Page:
The cruise line, owned by Norwegian Cruise Line Holdings Ltd, said even with the easing of its health and safety protocols, which will be effective Oct 4, it would continue to follow travel guidelines as required by the destinations it visits.
The cruise industry was among the worst hit during the pandemic, as countries went into a lockdown mode to curb the spread of the virus.
However, with the reopening of the world, the sector is showing signs of stability and dropping mandatory COVID-19 testing requirements.
The cruise operator said in August that it was relaxing its safety policies for vaccinated guests on Norwegian Cruise Line, Oceania Cruises and Regent Seven Seas Cruises, starting September.
Rivals Carnival Corp and Royal Caribbean Group have also dropped mandatory testing for guests vaccinated against COVID-19 on some of their cruise lines.
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A traveler adjusts his face mask as he walks through the arrivals area at the Los Angeles International Airport in Los Angeles, Nov 30, 2021. (JAE C. HONG / FILE / AP)
The Centers for Disease Control and Prevention said on Monday it had ended its COVID-19 country travel health notices as fewer countries reported enough data for accurate assessments.
In April, the CDC dropped its "Do Not Travel" COVID-19 recommendations for about 90 international destinations, saying it would its reserve Level 4 travel health notices "for special circumstances." Level 4 calls for all Americans avoiding travel because of COVID-19, even those who are fully vaccinated.
The CDC said on Monday "as fewer countries are testing or reporting COVID-19 cases, CDC’s ability to accurately assess the COVID-19 (travel health notice) levels for most destinations that American travelers visit is limited."
Since April, the notices have drawn little attention since the CDC was not issuing blanket recommendations against travel for specific countries.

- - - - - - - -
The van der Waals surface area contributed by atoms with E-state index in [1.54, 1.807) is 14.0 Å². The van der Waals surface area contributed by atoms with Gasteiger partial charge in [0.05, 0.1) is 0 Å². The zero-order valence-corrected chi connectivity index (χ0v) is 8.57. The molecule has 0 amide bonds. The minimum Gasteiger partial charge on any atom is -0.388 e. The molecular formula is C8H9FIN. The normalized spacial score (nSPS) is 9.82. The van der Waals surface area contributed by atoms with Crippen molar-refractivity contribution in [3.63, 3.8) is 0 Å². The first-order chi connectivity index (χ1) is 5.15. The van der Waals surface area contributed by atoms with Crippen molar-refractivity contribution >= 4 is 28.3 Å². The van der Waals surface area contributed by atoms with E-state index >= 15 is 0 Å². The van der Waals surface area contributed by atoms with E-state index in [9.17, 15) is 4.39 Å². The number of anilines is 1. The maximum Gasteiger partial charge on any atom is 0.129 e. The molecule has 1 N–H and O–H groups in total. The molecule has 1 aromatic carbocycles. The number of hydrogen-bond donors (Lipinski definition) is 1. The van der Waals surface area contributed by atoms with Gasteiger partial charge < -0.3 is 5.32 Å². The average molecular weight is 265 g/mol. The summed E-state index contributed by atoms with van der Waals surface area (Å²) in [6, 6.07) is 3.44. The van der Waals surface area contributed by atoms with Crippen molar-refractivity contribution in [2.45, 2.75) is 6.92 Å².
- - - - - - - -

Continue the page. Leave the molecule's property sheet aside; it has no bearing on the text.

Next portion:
As recently as March, the CDC recommended against travel to about 120 countries and territories worldwide, or more than half of all destinations.
CDC said on Monday it will only post a travel health notice "for a country if a situation, such as a concerning COVID-19 variant, is identified that changes CDC travel recommendations for that country."
A child high fives a pharmacist after he received the Pfizer-BioNTech COVID-19 Vaccine for kids at Hartford Hospital in Hartford, Connecticut on Nov 2, 2021. (JOSEPH PREZIOSO / AFP)
Meanwhile, the CDC on Tuesday estimated that nearly 13 percent of the circulating coronavirus variants in the United States were of the BA.4.6 subvariant of Omicron, as of the week ended Oct 1.
The latest data showed BA.4.6, which has been slowly rising in the last few weeks, made up nearly 22 percent of the cases in the region that includes the states of Iowa, Kansas, Missouri and Nebraska.
Omicron subvariants BA.5 and BA.4 were estimated to make up 81.3 percent and 1.1 percent, respectively, of the circulating variants in the US, the data showed.
Separately, almost 14.8 million children in the United States have tested positive for COVID-19 since the onset of the pandemic, according to the latest report by the American Academy of Pediatrics (AAP) and the Children's Hospital Association.
Nearly 238,000 of these cases have been added in the past four weeks. Approximately 6.9 million reported cases have been added in 2022, according to the report.